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"America has two great dominant strands of political thought - conservatism, which, at its very best, draws lines that should not be crossed; and progressivism, which, at its very best, breaks down barriers that should never have been erected." -- Bill Clinton, Dedication of the Clinton Presidential Library, November 2004

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Sunday, January 26, 2003

 

Dean rips Kerry for two-sided policy on Iraq http://www.bostonherald.com/news/national/kerr01242003.htm

posted by Aziz P. at Sunday, January 26, 2003 permalink View blog reactions
From the Boston Herald, more about Dean's criticism of Kerry's inconsistency about war with Iraq:


During a campaign stop in New Hampshire, Dean noted tartly that Kerry (D-Mass.) and other Democratic White House hopefuls voted last fall to give President Bush authority to use military force against Iraq.

``Now they're trying to say, ``We tried to constrain the president,' '' Dean told reporters in the leadoff primary state. ``Nonsense. They all voted to give the president a blank check.''
...
Dean's sharp words came as Kerry delivered a major foreign policy address at Georgetown University, ripping into Bush for failing to build international support as he pushes toward a risky war with Iraq.

``I say to the president, show respect for the process of international diplomacy because it is not only right, it can make America stronger - and show the world some appropriate patience in building a genuine coalition,'' Kerry said. ``Mr. President, do not rush to war.''

After his speech, Kerry took heat from a student questioner who asked him to explain how he could have voted to approve the use of force against Iraq in his Senate vote last fall while now criticizing Bush's push toward war.

``I don't see any inconsistency at all,'' said Kerry, noting that at the time of his Senate vote, he called on Bush to work with the U.N. before going to war.

``I believe leaving this man (Saddam Hussein) unfettered with nuclear weapons is unacceptable,'' added Kerry.


Kerry contradicts himself with his last statement, by basically endorsing Bush's characterization of the Iraq war as all about WMD. Kerry is trying to have it both ways. His comment that he "called on Bush" to work with the UN is irrelevant - after all, Bush technically DID consult with the UN. And if he really wanted to "call on" Bush to do anything, he should have voted no.

Reading to the end of the article, Kerry tried to critique Bush, but is unable to do so with the same clarity as Dean, given that he is hamstrung by his own record:


Kerry sketched a broad vision urging enlightened American engagement with nations and cultures that are the breeding grounds for terrorism such as the Arab world.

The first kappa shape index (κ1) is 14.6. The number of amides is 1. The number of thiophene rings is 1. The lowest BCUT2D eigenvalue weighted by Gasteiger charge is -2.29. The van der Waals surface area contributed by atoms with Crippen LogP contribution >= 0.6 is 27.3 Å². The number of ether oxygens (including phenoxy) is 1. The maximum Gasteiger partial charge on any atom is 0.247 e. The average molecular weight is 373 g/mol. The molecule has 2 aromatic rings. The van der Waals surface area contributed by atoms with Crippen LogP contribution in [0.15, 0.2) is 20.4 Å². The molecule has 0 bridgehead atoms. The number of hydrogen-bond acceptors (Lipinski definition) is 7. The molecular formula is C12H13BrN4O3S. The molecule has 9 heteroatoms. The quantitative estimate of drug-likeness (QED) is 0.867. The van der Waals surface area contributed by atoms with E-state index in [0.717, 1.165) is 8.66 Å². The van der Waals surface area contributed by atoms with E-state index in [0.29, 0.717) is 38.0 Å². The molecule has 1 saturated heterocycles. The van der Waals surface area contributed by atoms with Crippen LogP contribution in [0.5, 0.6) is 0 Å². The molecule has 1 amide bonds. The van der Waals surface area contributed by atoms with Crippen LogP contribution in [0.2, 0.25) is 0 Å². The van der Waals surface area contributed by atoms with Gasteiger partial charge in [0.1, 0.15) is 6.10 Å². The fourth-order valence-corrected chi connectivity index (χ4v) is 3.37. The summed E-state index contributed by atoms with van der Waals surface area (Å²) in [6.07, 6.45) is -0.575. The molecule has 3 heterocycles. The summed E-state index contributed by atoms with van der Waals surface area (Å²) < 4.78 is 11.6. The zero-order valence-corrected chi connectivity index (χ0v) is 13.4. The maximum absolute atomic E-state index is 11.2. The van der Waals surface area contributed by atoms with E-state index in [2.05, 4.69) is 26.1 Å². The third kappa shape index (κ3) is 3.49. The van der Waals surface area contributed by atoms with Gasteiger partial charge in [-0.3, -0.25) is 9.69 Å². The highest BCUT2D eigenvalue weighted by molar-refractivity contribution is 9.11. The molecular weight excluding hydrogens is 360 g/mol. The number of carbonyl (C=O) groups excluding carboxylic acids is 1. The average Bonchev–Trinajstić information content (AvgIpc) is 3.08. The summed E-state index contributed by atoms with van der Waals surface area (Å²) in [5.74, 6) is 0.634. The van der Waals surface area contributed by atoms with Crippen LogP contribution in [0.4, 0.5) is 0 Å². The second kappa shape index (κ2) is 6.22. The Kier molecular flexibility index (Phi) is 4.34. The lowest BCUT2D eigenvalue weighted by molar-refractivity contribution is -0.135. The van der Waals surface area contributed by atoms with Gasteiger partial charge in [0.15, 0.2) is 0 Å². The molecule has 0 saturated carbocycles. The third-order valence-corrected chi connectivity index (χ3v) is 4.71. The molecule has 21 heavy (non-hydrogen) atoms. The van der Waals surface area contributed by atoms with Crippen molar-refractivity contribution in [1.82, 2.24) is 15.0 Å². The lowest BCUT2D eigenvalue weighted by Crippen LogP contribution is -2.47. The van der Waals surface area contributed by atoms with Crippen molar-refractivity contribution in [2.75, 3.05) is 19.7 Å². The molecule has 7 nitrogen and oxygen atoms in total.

``I am here today to reject the narrow vision of those who would build walls to keep the world out - or who would prefer to strike out on our own instead of forging coalitions,'' said Kerry. ``As much as some in the White House may desire it, America can't opt out of a networked world.''

The United States, Kerry said, should work with Arab nations to build democracies and encourage economic development. ``What America needs today is a smarter, more comprehensive and far-sighted policy for modernizing the Middle East,'' said Kerry.


Does any of this make any sense? "enlightened American engagement" ? "work with" Arab nations? "more comprehensive" policy? These are empty words that sound like critiqe but have absolutely no meaning. Unlike Dean, who has invoked the Marshall Plan and has been very specific, Kerry is floundering with empty rhetoric, the kind that conservatives will have absolutely no problem tearing apart into the empty shreds that they are.


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About Nation-Building

Nation-Building was founded by Aziz Poonawalla in August 2002 under the name Dean Nation. Dean Nation was the very first weblog devoted to a presidential candidate, Howard Dean, and became the vanguard of the Dean netroot phenomenon, raising over $40,000 for the Dean campaign, pioneering the use of Meetup, and enjoying the attention of the campaign itself, with Joe Trippi a regular reader (and sometime commentor). Howard Dean himself even left a comment once. Dean Nation was a group weblog effort and counts among its alumni many of the progressive blogsphere's leading talent including Jerome Armstrong, Matthew Yglesias, and Ezra Klein. After the election in 2004, the blog refocused onto the theme of "purple politics", formally changing its name to Nation-Building in June 2006. The primary focus of the blog is on articulating purple-state policy at home and pragmatic liberal interventionism abroad.